Newspaper of The New York Herald, February 5, 1849, Page 1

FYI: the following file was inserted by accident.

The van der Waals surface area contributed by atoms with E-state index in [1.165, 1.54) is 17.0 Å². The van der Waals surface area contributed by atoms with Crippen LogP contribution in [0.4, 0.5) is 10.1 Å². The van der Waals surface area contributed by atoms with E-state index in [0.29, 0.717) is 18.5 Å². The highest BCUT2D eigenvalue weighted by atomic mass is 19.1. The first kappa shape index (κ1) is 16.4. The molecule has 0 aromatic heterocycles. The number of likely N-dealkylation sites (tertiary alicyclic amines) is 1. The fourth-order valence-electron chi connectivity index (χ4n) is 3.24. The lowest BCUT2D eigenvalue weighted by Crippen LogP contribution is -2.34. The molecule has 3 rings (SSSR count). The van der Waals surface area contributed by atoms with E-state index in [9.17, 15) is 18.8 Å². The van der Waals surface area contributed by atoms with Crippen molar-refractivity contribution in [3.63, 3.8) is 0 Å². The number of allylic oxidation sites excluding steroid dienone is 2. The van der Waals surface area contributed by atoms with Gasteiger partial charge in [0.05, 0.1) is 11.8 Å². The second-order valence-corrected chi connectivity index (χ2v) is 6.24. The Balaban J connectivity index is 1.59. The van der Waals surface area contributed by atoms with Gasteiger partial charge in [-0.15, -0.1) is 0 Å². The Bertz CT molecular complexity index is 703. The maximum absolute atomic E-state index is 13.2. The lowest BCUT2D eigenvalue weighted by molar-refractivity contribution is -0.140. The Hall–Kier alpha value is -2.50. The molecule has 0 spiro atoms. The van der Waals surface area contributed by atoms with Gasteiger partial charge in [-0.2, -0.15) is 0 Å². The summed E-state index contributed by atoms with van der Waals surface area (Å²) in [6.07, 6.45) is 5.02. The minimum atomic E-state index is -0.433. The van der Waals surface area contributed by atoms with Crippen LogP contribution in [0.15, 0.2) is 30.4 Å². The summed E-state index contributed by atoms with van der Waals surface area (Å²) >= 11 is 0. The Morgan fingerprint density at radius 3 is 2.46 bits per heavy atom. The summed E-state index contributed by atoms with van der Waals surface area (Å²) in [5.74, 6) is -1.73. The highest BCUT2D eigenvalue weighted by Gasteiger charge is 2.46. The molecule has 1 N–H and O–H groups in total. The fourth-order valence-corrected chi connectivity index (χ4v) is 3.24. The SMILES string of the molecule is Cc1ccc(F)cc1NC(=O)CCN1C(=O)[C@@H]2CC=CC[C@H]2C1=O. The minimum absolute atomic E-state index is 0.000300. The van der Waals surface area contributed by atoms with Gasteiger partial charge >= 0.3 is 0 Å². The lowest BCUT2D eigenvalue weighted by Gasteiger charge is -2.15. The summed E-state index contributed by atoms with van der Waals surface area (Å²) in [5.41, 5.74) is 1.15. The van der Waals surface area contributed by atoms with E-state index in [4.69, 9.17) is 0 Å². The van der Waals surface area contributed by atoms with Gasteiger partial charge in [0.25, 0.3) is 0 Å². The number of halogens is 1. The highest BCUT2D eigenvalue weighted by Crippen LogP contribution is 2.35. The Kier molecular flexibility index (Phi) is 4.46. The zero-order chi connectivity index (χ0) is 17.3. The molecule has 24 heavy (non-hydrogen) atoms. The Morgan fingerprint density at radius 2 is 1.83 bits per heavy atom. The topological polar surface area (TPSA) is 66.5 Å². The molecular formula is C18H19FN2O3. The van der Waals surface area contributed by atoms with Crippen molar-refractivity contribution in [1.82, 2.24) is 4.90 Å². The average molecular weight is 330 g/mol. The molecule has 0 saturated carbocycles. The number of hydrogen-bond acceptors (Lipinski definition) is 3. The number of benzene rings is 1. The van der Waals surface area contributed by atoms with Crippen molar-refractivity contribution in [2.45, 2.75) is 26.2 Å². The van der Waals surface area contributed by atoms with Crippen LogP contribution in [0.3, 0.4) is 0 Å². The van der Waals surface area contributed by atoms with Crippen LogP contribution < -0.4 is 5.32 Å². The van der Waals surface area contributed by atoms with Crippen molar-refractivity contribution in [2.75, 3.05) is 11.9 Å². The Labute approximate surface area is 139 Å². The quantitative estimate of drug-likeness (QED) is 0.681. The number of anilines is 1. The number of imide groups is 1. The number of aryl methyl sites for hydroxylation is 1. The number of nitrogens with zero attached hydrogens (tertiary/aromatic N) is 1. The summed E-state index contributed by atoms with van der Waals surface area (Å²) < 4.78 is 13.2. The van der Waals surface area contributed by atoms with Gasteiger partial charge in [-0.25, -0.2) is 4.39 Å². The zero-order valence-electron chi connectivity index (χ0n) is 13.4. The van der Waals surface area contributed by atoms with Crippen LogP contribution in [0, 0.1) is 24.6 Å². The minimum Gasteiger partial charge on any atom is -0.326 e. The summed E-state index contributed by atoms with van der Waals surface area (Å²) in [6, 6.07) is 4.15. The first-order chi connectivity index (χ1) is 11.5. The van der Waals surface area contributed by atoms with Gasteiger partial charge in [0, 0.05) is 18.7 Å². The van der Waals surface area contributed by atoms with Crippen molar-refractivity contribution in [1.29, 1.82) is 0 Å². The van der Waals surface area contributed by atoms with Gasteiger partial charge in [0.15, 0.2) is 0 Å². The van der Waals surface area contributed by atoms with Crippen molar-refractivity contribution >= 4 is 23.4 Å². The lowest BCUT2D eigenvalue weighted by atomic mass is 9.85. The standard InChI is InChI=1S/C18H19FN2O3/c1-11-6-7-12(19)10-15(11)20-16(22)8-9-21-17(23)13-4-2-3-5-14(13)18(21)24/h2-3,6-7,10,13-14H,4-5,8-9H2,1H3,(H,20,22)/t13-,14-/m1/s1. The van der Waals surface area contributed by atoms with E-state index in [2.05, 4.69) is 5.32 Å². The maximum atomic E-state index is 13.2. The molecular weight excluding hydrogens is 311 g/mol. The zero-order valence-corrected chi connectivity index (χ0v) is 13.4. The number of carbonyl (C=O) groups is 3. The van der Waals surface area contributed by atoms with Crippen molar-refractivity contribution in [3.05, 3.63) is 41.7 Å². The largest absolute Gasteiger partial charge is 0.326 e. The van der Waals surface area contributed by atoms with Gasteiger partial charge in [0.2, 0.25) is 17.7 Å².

Newspaper of The New York Herald dated February 5, 1849 Page 1